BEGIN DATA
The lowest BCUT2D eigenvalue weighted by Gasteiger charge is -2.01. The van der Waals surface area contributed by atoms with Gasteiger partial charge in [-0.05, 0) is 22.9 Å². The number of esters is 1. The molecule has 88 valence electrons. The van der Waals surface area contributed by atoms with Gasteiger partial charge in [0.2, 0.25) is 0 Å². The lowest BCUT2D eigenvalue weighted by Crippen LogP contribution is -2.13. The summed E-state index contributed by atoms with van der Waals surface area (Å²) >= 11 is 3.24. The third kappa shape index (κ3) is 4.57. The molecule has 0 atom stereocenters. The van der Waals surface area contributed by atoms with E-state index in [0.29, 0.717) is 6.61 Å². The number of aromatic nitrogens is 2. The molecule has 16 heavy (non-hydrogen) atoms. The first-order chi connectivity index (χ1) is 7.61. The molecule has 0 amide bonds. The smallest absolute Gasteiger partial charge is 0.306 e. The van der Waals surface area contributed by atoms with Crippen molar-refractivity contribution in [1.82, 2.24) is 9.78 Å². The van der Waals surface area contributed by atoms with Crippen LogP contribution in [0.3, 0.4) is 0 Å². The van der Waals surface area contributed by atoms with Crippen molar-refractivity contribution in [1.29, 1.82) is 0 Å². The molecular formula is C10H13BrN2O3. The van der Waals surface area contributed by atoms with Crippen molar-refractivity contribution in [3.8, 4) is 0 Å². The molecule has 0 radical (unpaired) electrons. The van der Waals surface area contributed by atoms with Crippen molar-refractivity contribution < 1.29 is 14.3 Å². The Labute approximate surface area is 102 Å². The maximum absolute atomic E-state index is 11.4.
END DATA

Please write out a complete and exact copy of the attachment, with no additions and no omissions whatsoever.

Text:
The lowest BCUT2D eigenvalue weighted by Gasteiger charge is -2.01. The van der Waals surface area contributed by atoms with Gasteiger partial charge in [-0.05, 0) is 22.9 Å². The number of esters is 1. The molecule has 88 valence electrons. The van der Waals surface area contributed by atoms with Gasteiger partial charge in [0.2, 0.25) is 0 Å². The lowest BCUT2D eigenvalue weighted by Crippen LogP contribution is -2.13. The summed E-state index contributed by atoms with van der Waals surface area (Å²) >= 11 is 3.24. The third kappa shape index (κ3) is 4.57. The molecule has 0 atom stereocenters. The van der Waals surface area contributed by atoms with E-state index in [0.29, 0.717) is 6.61 Å². The number of aromatic nitrogens is 2. The molecule has 16 heavy (non-hydrogen) atoms. The first-order chi connectivity index (χ1) is 7.61. The molecule has 0 amide bonds. The smallest absolute Gasteiger partial charge is 0.306 e. The van der Waals surface area contributed by atoms with Crippen molar-refractivity contribution in [1.82, 2.24) is 9.78 Å². The van der Waals surface area contributed by atoms with Crippen LogP contribution in [0.3, 0.4) is 0 Å². The van der Waals surface area contributed by atoms with Crippen molar-refractivity contribution in [1.29, 1.82) is 0 Å². The molecular formula is C10H13BrN2O3. The van der Waals surface area contributed by atoms with Crippen molar-refractivity contribution in [3.8, 4) is 0 Å². The molecule has 0 radical (unpaired) electrons. The van der Waals surface area contributed by atoms with Crippen molar-refractivity contribution < 1.29 is 14.3 Å². The Labute approximate surface area is 102 Å². The maximum absolute atomic E-state index is 11.4.